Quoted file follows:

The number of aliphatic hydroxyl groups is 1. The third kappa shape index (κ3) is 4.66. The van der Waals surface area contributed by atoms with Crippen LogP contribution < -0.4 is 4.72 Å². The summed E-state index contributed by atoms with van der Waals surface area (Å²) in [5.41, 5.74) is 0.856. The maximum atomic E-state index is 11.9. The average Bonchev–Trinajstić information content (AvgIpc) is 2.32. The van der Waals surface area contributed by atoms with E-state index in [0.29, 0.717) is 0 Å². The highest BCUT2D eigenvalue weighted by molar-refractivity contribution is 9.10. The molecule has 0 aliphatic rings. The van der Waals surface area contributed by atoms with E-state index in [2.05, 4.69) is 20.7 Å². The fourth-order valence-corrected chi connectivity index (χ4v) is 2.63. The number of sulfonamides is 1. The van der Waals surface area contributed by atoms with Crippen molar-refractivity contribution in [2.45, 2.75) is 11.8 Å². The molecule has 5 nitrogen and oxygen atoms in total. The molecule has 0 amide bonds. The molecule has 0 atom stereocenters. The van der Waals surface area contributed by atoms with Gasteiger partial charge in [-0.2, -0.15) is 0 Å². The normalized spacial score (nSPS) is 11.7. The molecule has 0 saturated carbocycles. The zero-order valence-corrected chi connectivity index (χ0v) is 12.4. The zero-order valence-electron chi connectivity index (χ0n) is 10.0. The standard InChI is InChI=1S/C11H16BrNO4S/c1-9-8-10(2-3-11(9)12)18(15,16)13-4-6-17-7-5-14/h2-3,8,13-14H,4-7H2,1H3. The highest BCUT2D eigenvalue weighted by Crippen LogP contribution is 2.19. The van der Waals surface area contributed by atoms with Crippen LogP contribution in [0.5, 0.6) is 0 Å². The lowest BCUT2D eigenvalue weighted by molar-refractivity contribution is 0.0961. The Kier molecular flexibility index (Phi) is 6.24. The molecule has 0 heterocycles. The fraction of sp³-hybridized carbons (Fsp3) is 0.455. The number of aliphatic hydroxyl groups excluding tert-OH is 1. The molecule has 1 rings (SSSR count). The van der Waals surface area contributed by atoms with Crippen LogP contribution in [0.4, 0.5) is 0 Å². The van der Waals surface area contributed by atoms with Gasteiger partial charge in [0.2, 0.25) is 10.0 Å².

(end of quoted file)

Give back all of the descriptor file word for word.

The number of aliphatic hydroxyl groups is 1. The third kappa shape index (κ3) is 4.66. The van der Waals surface area contributed by atoms with Crippen LogP contribution < -0.4 is 4.72 Å². The summed E-state index contributed by atoms with van der Waals surface area (Å²) in [5.41, 5.74) is 0.856. The maximum atomic E-state index is 11.9. The average Bonchev–Trinajstić information content (AvgIpc) is 2.32. The van der Waals surface area contributed by atoms with E-state index in [0.29, 0.717) is 0 Å². The highest BCUT2D eigenvalue weighted by molar-refractivity contribution is 9.10. The molecule has 0 aliphatic rings. The van der Waals surface area contributed by atoms with E-state index in [2.05, 4.69) is 20.7 Å². The fourth-order valence-corrected chi connectivity index (χ4v) is 2.63. The number of sulfonamides is 1. The van der Waals surface area contributed by atoms with Crippen molar-refractivity contribution in [2.45, 2.75) is 11.8 Å². The molecule has 5 nitrogen and oxygen atoms in total. The molecule has 0 amide bonds. The molecule has 0 atom stereocenters. The van der Waals surface area contributed by atoms with Gasteiger partial charge in [-0.2, -0.15) is 0 Å². The normalized spacial score (nSPS) is 11.7. The molecule has 0 saturated carbocycles. The zero-order valence-corrected chi connectivity index (χ0v) is 12.4. The zero-order valence-electron chi connectivity index (χ0n) is 10.0. The standard InChI is InChI=1S/C11H16BrNO4S/c1-9-8-10(2-3-11(9)12)18(15,16)13-4-6-17-7-5-14/h2-3,8,13-14H,4-7H2,1H3. The highest BCUT2D eigenvalue weighted by Crippen LogP contribution is 2.19. The van der Waals surface area contributed by atoms with Crippen LogP contribution in [0.5, 0.6) is 0 Å². The lowest BCUT2D eigenvalue weighted by molar-refractivity contribution is 0.0961. The Kier molecular flexibility index (Phi) is 6.24. The molecule has 0 heterocycles. The fraction of sp³-hybridized carbons (Fsp3) is 0.455. The number of aliphatic hydroxyl groups excluding tert-OH is 1. The molecule has 1 rings (SSSR count). The van der Waals surface area contributed by atoms with Crippen LogP contribution in [0.4, 0.5) is 0 Å². The van der Waals surface area contributed by atoms with Gasteiger partial charge in [0.2, 0.25) is 10.0 Å².